Shanghai Residents Spoke Out About China’s Zero-COVID Policy on Wechat

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A six-minute video posted on WeChat depicted Shanghai’s latest COVID lockdown. Government censors removed the viral video. Reposted, then removed. Repeatedly.

“Because there’s no obvious, reliable voice of authority, we get news through rumors or WeChat,” a Shanghai resident who lived through the lockdown told BuzzFeed News. “It’s fake. It’s like how Americans question the veracity of Twitter news.

Weibo and WeChat were hubs for protests during the lockdown. “Balcony parties,” where residents film themselves shouting their frustrations, quickly went viral.

WeChat users began circulating “The Voices of April” on April 22, the 26th day of Shanghai’s lockdown.

Many in Shanghai saw the video for the first time, hearing alarming audio snippets with no end date.

Black-and-white aerial footage of Puxi residential buildings is combined with Mandarin and Shanghainese audio recordings. A video says, “The police are bringing us food.” “Shanghai police. We’ve gone days without food.

A woman asks as an animal in the background is hit. OMG.

A woman says outside her neighborhood, “I did a PCR test and then chemotherapy.” A man in the background says, “Compounds are closed.”

“Is he denying entry?” Asks another. “They’re locals!” They live inside, why don’t you let people in?

After “Si Yue Zhi Sheng” was posted, government censors that remove content criticizing the ruling Communist Party of China (CCP) began to delete the video, even making the title unsearchable in WeChat.

Users formed a “relay” protest by reposting new versions of the video and adding audio clips to the comments. Censors engaged in a digital goose chase with citizens to stifle government criticism.

On social media, lockdown resembled a dystopian police state with drones and robots. In reality, quarantine rules varied by neighborhood and were strict citywide. Cars weren’t permitted. Residents could get passes to leave on foot or bike. In areas with fewer cases, outdoor time was relaxed.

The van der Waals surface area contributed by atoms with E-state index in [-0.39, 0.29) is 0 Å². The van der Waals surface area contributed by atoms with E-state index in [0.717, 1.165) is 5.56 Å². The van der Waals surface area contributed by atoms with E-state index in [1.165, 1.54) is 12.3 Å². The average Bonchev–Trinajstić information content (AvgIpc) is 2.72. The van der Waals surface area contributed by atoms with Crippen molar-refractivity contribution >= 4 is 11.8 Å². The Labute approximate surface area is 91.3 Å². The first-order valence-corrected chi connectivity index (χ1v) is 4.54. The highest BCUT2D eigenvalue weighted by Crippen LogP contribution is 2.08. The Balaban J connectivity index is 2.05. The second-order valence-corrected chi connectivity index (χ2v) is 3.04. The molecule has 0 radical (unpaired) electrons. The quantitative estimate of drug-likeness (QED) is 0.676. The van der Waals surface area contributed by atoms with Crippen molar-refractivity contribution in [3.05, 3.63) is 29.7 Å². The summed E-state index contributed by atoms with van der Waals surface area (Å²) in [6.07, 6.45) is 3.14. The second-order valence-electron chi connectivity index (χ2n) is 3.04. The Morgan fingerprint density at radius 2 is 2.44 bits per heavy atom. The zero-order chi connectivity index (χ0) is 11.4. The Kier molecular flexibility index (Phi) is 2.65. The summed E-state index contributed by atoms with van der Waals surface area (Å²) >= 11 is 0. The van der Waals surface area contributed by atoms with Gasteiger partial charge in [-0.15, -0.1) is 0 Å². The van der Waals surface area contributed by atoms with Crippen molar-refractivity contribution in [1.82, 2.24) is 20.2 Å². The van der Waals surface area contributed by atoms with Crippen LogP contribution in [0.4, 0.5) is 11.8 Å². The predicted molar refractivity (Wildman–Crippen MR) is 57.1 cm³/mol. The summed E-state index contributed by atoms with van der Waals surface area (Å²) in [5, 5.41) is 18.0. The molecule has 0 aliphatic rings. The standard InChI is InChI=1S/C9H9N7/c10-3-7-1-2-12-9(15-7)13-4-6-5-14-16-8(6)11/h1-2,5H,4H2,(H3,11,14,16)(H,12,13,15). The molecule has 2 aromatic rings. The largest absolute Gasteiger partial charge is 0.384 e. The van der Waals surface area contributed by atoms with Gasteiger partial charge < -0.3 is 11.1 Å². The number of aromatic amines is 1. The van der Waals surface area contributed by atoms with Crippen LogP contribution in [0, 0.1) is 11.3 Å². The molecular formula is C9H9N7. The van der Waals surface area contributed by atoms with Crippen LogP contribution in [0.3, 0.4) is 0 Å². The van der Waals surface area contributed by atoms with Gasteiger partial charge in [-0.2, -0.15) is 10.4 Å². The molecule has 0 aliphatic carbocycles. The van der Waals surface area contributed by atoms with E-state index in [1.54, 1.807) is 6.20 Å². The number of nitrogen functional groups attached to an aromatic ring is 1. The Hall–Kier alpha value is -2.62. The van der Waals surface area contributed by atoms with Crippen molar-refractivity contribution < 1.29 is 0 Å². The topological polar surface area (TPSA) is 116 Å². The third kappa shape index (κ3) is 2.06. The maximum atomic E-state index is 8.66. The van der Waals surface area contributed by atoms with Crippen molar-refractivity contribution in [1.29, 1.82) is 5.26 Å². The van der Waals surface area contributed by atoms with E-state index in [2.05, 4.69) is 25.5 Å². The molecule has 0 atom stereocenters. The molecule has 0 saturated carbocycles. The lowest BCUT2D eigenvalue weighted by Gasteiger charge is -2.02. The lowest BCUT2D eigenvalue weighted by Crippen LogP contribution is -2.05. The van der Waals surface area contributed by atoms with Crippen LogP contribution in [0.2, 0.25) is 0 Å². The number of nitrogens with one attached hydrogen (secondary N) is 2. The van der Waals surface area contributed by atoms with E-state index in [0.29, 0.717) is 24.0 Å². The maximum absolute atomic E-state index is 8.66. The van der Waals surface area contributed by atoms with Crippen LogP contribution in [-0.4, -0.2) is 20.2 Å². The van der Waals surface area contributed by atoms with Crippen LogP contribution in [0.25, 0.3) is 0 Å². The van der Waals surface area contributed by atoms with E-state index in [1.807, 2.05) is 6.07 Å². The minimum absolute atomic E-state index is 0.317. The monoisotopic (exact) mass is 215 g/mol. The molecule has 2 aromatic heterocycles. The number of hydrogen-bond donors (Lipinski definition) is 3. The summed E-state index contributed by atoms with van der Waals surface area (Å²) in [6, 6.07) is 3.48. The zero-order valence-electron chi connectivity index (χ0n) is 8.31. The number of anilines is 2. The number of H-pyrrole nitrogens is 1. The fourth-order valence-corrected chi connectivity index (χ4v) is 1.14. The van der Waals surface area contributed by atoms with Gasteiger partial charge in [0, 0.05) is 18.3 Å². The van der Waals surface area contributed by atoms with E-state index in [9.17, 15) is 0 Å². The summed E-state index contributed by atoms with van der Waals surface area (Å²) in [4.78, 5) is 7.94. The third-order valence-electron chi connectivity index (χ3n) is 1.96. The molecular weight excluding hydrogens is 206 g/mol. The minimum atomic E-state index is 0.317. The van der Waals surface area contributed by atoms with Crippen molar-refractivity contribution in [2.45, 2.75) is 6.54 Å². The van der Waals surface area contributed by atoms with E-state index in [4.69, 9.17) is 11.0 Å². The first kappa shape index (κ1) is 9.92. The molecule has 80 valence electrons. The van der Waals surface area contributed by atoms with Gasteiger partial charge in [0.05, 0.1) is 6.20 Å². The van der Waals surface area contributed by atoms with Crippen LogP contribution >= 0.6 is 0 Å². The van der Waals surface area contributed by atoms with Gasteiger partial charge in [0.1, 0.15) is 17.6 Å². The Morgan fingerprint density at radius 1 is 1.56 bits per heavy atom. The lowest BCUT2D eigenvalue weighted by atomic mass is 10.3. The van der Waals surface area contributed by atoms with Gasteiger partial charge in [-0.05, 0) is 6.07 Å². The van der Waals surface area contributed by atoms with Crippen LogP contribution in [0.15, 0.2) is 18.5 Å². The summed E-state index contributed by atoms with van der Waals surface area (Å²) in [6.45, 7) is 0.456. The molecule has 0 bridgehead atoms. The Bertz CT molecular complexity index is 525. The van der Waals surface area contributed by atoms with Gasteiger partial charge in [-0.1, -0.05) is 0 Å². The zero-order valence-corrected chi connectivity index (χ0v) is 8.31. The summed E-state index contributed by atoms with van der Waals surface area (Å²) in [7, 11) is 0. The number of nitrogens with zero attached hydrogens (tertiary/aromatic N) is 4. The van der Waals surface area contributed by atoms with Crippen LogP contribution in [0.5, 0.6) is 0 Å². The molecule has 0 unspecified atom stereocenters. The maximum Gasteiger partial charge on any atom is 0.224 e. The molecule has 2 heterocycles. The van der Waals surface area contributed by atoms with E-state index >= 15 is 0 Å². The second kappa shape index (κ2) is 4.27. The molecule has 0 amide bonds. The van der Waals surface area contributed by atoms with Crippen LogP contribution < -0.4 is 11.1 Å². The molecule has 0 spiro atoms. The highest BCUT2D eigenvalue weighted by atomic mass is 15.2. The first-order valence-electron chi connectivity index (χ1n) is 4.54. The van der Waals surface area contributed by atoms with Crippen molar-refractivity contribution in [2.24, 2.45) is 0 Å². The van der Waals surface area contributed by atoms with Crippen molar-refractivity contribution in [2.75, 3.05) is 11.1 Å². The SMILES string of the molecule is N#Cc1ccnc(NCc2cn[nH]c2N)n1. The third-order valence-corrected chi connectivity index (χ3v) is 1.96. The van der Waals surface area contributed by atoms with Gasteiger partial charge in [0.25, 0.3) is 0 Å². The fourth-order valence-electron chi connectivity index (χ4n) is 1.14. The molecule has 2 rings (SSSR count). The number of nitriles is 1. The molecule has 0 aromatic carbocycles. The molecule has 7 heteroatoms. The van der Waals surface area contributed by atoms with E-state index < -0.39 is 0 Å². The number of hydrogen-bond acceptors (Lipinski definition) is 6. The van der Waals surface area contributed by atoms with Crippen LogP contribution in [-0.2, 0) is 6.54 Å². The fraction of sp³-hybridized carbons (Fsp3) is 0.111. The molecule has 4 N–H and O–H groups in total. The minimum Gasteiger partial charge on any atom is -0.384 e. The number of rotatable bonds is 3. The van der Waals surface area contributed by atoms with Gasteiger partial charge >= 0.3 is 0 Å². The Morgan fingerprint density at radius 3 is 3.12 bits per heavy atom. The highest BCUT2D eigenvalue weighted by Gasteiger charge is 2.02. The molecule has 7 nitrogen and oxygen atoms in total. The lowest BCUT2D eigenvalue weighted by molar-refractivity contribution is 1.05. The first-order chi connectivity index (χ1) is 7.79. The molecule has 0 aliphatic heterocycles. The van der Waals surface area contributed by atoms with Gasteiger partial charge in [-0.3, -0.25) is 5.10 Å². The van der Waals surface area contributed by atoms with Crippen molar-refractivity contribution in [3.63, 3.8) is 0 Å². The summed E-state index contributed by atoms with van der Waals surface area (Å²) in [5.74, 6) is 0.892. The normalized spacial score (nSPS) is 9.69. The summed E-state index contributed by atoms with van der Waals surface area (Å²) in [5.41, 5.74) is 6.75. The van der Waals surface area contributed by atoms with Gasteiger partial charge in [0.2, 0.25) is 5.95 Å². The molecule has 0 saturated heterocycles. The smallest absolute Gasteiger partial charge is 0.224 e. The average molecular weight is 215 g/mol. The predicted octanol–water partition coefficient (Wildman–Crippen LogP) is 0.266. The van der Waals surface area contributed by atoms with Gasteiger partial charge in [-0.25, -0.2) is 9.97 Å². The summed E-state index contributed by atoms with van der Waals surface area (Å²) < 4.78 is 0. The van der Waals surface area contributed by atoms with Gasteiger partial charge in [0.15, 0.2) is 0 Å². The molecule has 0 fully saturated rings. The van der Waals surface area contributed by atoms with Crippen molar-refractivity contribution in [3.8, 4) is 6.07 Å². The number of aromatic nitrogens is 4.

Only the official Shanghai government’s Weibo channel was “trusted” Many distrusted government information.

Olivia: “It was confusing.” “I’m unsure what’s true. Who would I ask if something is true? Only old people watch TV news. Near the end of quarantine, news [channels] would try to make the government look good, saying, “Look how good we’re doing!”

Olivia’s main news source was social media, where she saw similar posts. Many social media users pointed out holes in the official coverage, such as a grocery store shot that appeared to be a TV set or B-roll of an official walking through a deserted compound that users argued was a rooftop.

Lin Zhang, a University of Hampshire assistant professor who studies new media technologies and China, told BuzzFeed News that determining what is real and fake has been a source of frustration with lockdown.

“People are still trying to understand,” she said. “It’s encouraging that despite heavy censorship in China, people are still circulating words like ‘Si Yue Zhi Sheng’ and standing up to authority. It shows censorship’s power and limits.

One Weibo post with over 65,000 likes showed a drone after a balcony party saying, “Please comply with COVID quarantine restrictions… Please control your soul’s desire for freedom; don’t sing. Care for your community.”

Medical workers nicknamed (Da Bai or “big whites”) for their white hazmat suits became a symbol of dystopian surveillance. People uploaded videos of medical workers allegedly using physical force against citizens who broke lockdown rules, but given the heavy censorship, there is also a counter-conversation about whether these videos were pushed out by the government to encourage residents to comply.